The annual STUD U, a program that commences just before the METALCON trade show opens each year, began Saturday, Sept. 30., in Tampa. Assembled in various conference rooms within the convention center, the Steel Framing Alliance’s Marybeth Ruzzito and Nadir Elhajj welcomed the class of 31 individuals who came to learn more about cold-formed steel. Some from as far as Brazil to New Zealand to Fiji hadn’t worked with metal framing and came to understand more about the system and its functions. The SFA (who help produce the event each year) was there to introduce or help brush up the various attendees’ knowledge and skills of working with steel framing. As STUD U’s official publication sponsor, Walls & Ceilings was given access to document the program.

The program is divided into two levels: STUD U 101 and 201, respectively. The former, called “Exploration of Cold-Formed Steel,” is a session devoted to those newcomers who are not familiar with the properties and techniques of using steel framing. Its curriculum includes common uses, field application, nomenclature, building codes and green attributes. Additionally, a review of the tools (from hand tools to various fasteners to protective gear) used with cold-formed steel construction was reviewed. The course is intended for those that have little construction experience.

The 201 course, called “Refining Your Construction Techniques Using Cold-Formed Steel,” is a more advanced program designed for professionals with construction and steel experience. It is designed to help builders, carpenters and various tradesmen, keep up with the latest in products and steel framing building techniques. Many people in the course were framing carpenters, wall and ceiling subcontractors, as well as roofing contractors, making the transition from wood to metal framing in their respective businesses. This course helped hone their skills to a greater level.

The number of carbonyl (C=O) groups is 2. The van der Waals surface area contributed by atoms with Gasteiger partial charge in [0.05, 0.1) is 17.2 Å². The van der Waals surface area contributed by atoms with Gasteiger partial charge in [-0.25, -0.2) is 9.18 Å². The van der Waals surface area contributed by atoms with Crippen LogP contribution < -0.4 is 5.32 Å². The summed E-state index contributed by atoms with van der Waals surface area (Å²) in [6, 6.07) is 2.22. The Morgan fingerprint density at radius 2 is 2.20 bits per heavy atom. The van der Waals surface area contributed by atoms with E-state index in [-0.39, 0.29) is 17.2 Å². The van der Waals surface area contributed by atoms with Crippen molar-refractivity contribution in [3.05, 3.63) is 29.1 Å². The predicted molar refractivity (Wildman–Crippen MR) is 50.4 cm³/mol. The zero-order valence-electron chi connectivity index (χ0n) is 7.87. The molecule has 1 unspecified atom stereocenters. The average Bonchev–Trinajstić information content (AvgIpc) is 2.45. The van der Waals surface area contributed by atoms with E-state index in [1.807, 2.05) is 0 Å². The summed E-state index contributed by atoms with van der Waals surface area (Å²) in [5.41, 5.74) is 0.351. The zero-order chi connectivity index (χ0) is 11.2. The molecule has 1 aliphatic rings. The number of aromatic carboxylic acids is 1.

Day one: introduction time

The first day of STUD U was an overview of the agenda. After introductions from Ruzzito and Elhajj were made, we began reviewing what the program was about and how we would be building a home in two days.

One point Rizzuto wanted to make was that the association no longer uses the phrase “light gauge” but prefers “cold formed.” In addition, they emphasized that “gauge” is now referred to as “mil.”

Discussing the benefits of steel, Rizzuto outlined how it is the most versatile material to recycle. Annually, steelmakers recycle approximately 500 million tons of steel throughout the world. It takes at least 60 percent less energy to produce steel from scrap than it does iron ore. As a non-combustible material, it is dimensionally stable in any climate and will not rot.

The SFA team then reviewed the tools that most metal framers use and what we would be using to build the home on the trade show floor. Generally speaking, the tools needed are collated screw guns, tin snips, fasteners and drives, chop saws and clamps (“9-DR”). An expensive investment but excellent tool also is the plasma cutter, which allows clean cuts for heavier gauge steel. The instructors do not advise hole punches, as they’ve seen how these can complicate jobs. In regards to fasteners, the SFA emphasized how there needs to be a minimum of three threads showing through both pieces of steel.

After classroom time, the METALCON staff welcomed us with an evening BBQ. This was a great opportunity for the fellow students to be introduced to everyone over a casual setting and excellent food.

Day two: the build begins